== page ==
Why should you care about medieval art history?

Adam Cohen wearing white gloves looking at an old book from the Middle Ages.
Dr. Adam Cohen is an expert in medieval art history who studies handwritten manuscripts from the Middle Ages. (Photo credit: Adam Cohen)

These days, conversations around art seem to be dominated by questions about whether AI-generated art will render artists obsolete and who turned their art into a non-fungible token (NFT). In a world that is constantly pushing up against the limits of its ever-changing technologies, looking to our past can help give us clarity and meaning for our present and guidance for our future.

That’s why today we’re talking to Dr. Adam Cohen, an associate professor in the Department of Art History at the University of Toronto. Dr. Cohen is an expert in medieval art history who received his PhD in art history from Johns Hopkins University. His new book, Art and Architecture of the Middle Ages: Exploring a Connected World, was cowritten with Jill Caskey and Linda Safran and published earlier this year.

BZ: Thank you for taking the time to chat with me. Can you start by telling me how you became interested in medieval art history?

AC: It started during my undergraduate education at university when I took a required course called Art Humanities. It was so interesting and I loved it. My homework was going to the museum, which just seemed a lot of fun. I kept taking more and more courses and finally I took one about the art of the Middle Ages, and I said this is what I want to do and went off to grad school.

One of the things I really liked about art history was that it seemed like a fun way to study history, because to understand a work of art or a building or a monument, you need to know the history. You need to know something about the literature of the time, the religion, the philosophy, the economics and so on. We didn’t ask a lot about these questions when I was an undergraduate but today you would also want to know about the environment at the time or the gender and sexuality of the people involved. For example, we tend to think Rembrandt was a genius and his paintings are great. But why? Where did Rembrandt live? What was he looking at? What was he thinking about? Who was his audience? What was the religious context? What was the social context? There are so many questions we can ask.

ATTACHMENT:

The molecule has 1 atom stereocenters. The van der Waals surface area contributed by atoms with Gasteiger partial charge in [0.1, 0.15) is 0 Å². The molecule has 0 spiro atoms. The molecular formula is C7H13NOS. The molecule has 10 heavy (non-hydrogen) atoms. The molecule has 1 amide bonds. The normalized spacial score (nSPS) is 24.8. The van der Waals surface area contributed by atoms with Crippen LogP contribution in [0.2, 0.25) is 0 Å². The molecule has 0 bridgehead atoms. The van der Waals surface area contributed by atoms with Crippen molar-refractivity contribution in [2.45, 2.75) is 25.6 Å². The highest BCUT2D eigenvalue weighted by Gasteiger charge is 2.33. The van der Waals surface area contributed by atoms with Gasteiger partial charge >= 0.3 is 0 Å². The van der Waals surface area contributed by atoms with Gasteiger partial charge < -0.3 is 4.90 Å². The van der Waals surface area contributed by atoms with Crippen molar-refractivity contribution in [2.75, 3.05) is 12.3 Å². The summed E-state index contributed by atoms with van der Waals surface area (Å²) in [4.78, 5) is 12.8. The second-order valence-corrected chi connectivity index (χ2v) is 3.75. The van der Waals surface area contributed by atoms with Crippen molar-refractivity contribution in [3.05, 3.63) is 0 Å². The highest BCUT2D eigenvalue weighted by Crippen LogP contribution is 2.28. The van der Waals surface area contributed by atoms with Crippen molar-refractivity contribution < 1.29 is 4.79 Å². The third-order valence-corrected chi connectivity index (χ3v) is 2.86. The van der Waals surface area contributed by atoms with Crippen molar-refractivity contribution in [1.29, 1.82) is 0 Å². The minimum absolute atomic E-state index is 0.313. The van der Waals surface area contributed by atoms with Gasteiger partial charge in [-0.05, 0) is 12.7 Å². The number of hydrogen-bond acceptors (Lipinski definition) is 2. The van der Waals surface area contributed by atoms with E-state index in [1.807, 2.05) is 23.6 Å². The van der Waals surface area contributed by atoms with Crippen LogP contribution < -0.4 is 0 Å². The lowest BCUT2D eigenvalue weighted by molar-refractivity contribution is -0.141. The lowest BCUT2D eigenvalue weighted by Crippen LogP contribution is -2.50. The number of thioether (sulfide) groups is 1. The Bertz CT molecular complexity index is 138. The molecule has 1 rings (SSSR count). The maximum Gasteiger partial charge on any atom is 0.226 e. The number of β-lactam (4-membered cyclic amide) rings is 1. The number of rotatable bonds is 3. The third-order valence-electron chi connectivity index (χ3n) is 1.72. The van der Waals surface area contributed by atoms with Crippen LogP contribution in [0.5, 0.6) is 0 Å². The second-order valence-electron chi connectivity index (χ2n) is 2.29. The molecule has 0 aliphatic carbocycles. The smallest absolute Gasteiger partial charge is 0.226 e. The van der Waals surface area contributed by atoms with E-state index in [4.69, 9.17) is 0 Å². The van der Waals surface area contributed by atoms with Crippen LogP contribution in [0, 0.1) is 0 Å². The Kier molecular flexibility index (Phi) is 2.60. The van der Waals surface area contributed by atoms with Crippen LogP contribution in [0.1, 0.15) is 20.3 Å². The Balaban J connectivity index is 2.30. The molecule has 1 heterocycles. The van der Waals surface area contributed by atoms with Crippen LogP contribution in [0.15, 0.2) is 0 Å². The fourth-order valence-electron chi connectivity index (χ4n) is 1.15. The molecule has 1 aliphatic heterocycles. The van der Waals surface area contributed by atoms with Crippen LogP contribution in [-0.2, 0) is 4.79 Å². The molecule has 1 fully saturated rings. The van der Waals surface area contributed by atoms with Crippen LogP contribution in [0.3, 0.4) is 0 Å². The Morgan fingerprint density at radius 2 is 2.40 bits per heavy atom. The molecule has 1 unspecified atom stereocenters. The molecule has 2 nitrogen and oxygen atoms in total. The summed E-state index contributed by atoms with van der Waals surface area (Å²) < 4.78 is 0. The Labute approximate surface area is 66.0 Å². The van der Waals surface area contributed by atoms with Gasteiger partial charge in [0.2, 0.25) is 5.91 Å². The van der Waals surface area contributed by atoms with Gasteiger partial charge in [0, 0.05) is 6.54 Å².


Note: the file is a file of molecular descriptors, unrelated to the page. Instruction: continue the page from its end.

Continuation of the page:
BZ: And now you’re a professor who teaches and researches medieval art history. Can you tell us about the specific research questions that you’re interested in?

AC: Medieval art covers 1,000 years of history which, to me, was one of the attractions because there’s a lot that must be undiscovered there. I became interested in illuminated manuscripts [handwritten books with intricate decorations and illustrations]. I like thinking about the experience people had in making and using books, and why they invested so much time and energy in making them look the way they did. I mostly focused on religious works by Christian monks and nuns, but in the last few years my research has turned to Hebrew manuscripts, which speaks to me personally because of my own background.

My work starts with a research question that is framed very simply, “Why does something look the way it does?” We often start by noticing that there’s something strange or unusual about a piece. “For example, in the Middle Ages there were some pretty dominant conventions for representing the Virgin Mary.” But sometimes you’ll see something that’s a little different and it’ll prompt you to say, “That’s strange. Why did they make it that way?” Then you start to deploy the research methods you’ve developed and begin your investigation.

BZ: Whenever I visit a museum or art gallery, it always seems like the galleries with art from the Middle Ages are not as busy as the ones with the Picassos and the more modern pieces. I feel like this whole period is underappreciated. Why do you think that is?

AC: I think your observation is spot on. We basically live in a post-Renaissance world where we’ve inherited this idea, essentially established during the Renaissance, of art as something independent, almost “art for art’s sake” (though that’s of course that’s somewhat over-simplified). We like to go to museums and walk through the galleries and see panel paintings and sculptures. That’s what we’re used to but that didn’t really exist in the Middle Ages. The books I study were made to be used during meditation or on an altar for Christian mass. Sculptures were part of a church cloister or a nobleman’s house. Everything was deeply contextual but when you rip the object out of its context and stick it into a museum case, it just doesn’t operate as a work of art in the way that we expect. The further you go back in the Middle Ages, the further removed you are from our expectations of what art is. And let’s face it, some of it looks funny, because in the Middle Ages they weren’t interested in linear perspective and spatial coherence. But you know, I don’t blame people for not liking medieval art. Nobody made it interesting for them.